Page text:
Brain Waves

Mindless Hype for the MIND Diet

Here’s a diet that has everything. It actually provides for a pretty good quality of nutrition. It has a buzzy acronym – MIND – that suggests a compelling and very specific benefit. And it has the American Heart Association (among others) hyping it. The MIND diet has a lot going for it. Except for one thing.

The core promise – preventing cognitive decline – is simply the product of informed speculation.

Hype That Crosses a Line

All of this is very clever medical marketing for a nutritional hypothesis. But when the American Heart Association translates that speculation into PR hype, it crosses a line from fact into speculation. And that’s what AHA did recently at its International Stroke Conference.

Specifically, it claimed that “The MIND Diet Slows Cognitive Decline in Stroke Survivors.” Way down in the fine print of the press release, it mentions limitations. “It’s observational and findings cannot be interpreted in a cause-and-effect relationship.” In other words, disregard the preceding headline.

A Fine Supposition

As far as suppositions go, the thought that the MIND diet might preserve brain function over time is not a bad one. This pattern for eating combines principles of the DASH diet and the Mediterranean diet, emphasizing features that might have an effect on brain health. And researchers keep publishing more observational studies to build up a bias of familiarity with this idea.

But repetitive, observational studies add nothing to our knowledge about the real effects of this diet. What will provide better insight is a real randomized, controlled study. One is under way and due for completion in 2021.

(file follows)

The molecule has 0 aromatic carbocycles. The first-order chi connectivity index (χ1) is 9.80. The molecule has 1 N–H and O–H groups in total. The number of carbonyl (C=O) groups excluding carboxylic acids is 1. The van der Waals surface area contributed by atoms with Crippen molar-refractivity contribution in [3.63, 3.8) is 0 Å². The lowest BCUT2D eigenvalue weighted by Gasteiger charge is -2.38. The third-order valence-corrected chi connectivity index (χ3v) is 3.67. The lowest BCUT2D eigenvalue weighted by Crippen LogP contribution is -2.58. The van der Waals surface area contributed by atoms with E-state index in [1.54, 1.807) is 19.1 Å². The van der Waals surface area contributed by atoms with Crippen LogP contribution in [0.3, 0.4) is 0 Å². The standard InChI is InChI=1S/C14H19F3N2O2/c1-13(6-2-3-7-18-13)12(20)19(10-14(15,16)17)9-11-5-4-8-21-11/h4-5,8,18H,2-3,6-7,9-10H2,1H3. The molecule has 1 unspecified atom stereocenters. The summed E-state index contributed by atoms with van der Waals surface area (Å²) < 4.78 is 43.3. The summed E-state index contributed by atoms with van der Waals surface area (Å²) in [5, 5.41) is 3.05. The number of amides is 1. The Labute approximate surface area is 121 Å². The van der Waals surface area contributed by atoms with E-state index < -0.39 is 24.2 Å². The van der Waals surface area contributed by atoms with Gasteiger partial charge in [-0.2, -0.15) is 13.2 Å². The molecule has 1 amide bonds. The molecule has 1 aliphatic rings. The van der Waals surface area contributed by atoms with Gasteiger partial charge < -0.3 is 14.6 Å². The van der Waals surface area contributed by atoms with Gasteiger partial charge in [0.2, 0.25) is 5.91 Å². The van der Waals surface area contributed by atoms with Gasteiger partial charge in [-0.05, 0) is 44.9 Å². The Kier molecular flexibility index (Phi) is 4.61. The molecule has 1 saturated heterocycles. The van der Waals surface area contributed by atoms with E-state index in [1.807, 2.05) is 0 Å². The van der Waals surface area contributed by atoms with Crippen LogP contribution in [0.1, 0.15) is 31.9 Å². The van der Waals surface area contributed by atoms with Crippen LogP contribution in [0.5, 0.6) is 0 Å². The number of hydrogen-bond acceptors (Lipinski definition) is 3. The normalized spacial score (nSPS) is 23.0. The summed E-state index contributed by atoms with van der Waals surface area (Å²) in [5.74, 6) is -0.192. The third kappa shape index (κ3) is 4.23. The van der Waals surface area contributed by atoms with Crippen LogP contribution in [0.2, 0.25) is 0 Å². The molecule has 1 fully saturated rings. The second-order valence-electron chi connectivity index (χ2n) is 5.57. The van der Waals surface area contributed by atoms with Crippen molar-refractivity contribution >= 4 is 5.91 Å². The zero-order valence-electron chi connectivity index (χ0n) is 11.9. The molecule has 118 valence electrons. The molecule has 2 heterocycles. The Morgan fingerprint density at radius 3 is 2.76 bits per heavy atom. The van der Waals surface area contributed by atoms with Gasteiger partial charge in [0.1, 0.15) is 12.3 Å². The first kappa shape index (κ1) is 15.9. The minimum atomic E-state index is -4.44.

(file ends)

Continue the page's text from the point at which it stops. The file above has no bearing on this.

Until then, can we lay off the hype?

Click here for the hype from AHA, here for the study abstract, and here for background from Healthline.

Brain Waves, photograph © Tirthankar Gupta / flickr

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March 17, 2018

2 Responses to “Mindless Hype for the MIND Diet”

  1. March 17, 2018 at 11:52 am, David Stone said:

    “In other words, disregard the preceding headline.”

    Indeed, and shame on them. It’s one thing for news reporters, who can claim ignorance, to conflate association with causality; but when a medical organization does it there’s no excuse. I hope you contact them. I’m going to.

    This statement, “The MIND diet…helps to greatly slow cognitive decline” raises a question. If the diet is merely helping a great slowing, what’s doing the rest of it?

    Mindless hype it is.

  2. March 17, 2018 at 12:24 pm, David Stone said:

    AHA’s website is certifed by HONcode:

    “This site complies with the HONcode standard for trustworthy health information: ”

    so I submitted a complaint here: